Now, that JR and I are empty-nesters I've had to teach myself to make much smaller batches of food and buy smaller quantities or buy regular size and split it into smaller size packages destined for the freezer. This pared down cooking and shopping has led to other ways that we are paring down.
While packing up Dr. Boy's stuff for transfer to his new home JR and I went through all the storage boxes in the attic, our closets and the linen closets. We edited our stuff, tried on clothes for fit and style, donating or tossing what didn't fit, we didn't like, or we didn't even know we owned. We found threadbare towels that we cut up for cleaning rags or threw away. We discover kitchen utensils that we didn't use or want, that either went to Dr. Boy, into the camping supplies or were donated. We sorted through our 4 bookcases for things we already have read, probably would never read or things we will never have time or inclination to read. In the end we took 6 reusable grocery bags full of books to Half Priced Books. Netted ourselves $65 to spend at the farmers market. Woohoo!
Next up on the de-clutter/edit /weeding chores are the Christmas stuff (I have hopes to bring this down from 5 big storage boxes to 2 but most likely 3 big storage boxes), my studio closet (it is seriously scary), and (gasp) my cookbook collection. That's right folks, I'm going to weed my cookbook collection. I've determine to pick 20 of the most used cookbooks and sell the rest to Half Priced Books. This is a huge step for me!
I've been reading frugal living, simplifying your life and saving money websites. I'm determined to save money and reduce our stuff.
I thought I'd share this from Frugal Living/Wise Bread. It is about being raised by frugal parents but I think we can take some ideas for our own uses now.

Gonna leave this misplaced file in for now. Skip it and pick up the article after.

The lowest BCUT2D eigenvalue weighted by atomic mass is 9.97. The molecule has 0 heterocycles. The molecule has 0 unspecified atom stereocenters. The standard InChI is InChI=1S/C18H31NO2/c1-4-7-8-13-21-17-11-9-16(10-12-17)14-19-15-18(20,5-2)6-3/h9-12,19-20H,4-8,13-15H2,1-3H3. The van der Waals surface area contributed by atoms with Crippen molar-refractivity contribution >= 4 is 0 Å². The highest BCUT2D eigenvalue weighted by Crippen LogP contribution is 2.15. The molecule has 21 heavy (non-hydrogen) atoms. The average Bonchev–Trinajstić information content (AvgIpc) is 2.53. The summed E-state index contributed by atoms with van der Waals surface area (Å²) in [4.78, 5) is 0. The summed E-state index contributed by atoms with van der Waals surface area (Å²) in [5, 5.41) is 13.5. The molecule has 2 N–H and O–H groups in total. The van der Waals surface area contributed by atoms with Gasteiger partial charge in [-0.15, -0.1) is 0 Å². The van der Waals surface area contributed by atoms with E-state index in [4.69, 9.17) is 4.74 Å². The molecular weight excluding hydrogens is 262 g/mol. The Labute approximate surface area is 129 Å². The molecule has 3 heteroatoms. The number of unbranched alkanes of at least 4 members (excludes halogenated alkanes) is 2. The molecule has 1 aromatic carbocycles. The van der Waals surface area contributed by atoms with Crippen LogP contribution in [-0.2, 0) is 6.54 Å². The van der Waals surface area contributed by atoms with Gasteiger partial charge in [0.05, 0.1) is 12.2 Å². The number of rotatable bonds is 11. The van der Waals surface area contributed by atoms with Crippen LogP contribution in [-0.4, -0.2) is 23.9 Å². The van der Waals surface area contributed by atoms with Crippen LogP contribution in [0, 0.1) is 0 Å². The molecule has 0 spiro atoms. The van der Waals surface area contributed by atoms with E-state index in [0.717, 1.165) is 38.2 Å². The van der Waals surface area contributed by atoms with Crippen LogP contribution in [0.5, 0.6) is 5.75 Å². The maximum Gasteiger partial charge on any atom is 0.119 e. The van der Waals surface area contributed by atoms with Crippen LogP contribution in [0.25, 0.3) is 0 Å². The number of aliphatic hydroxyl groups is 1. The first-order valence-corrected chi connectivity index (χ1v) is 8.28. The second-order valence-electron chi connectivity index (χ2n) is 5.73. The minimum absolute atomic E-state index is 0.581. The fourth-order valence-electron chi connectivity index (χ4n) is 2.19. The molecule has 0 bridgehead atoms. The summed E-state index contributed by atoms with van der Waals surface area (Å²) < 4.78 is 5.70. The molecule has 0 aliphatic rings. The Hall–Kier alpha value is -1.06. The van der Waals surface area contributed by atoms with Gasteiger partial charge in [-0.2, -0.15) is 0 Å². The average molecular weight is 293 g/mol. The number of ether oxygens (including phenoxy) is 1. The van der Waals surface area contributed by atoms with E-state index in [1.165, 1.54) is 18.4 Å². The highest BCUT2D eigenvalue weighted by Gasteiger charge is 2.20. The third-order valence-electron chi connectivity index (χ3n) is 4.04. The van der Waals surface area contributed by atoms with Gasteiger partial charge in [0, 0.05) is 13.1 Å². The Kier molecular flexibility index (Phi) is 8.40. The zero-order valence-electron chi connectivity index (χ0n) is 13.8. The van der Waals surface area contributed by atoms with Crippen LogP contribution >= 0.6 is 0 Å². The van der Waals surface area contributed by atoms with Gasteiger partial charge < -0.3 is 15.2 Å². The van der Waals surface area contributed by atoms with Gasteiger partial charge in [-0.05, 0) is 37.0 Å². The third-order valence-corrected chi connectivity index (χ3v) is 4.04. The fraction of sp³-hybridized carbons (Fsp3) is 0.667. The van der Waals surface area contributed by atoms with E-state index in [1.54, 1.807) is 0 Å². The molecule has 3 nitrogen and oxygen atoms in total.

1. You skip the headlines in the Sunday paper and head straight for the sales inserts. We don't even get the newspaper. The grocery store sales flyers come to our mailbox free on Tuesday and I don't use coupons. Why don't I use coupons? Because they are usually for processed food items that we never buy.
2. You’ve washed (or seriously considered washing) tin foil to use it a second time. I don't use a lot of tin foil (hats not included) so this I don't do. What I do use a lot of is zip top bags and yes, I wash them out for reuse.
3. You remember smuggling homemade snacks into the Saturday matinee. We have only been to the movies once in the last ten years. That time we went to the Saturday matinee to save money and ate before we went. No snacks needed.
4. You know how to buff your shoes to high shine by adding a bit of water or heat to the polish. No need for this trick. I wear Converse mostly and JR wears steel toed work boots. But it is good to know.
5. You’ll still stop to pick up a penny. Yep, I'm not too proud.
6. You ignore the suggested use or recommended quantity directions on most products. Ha! I have plenty of other conspiracy theories but this isn't one of them. The recommended quantity is just to get you to use more product.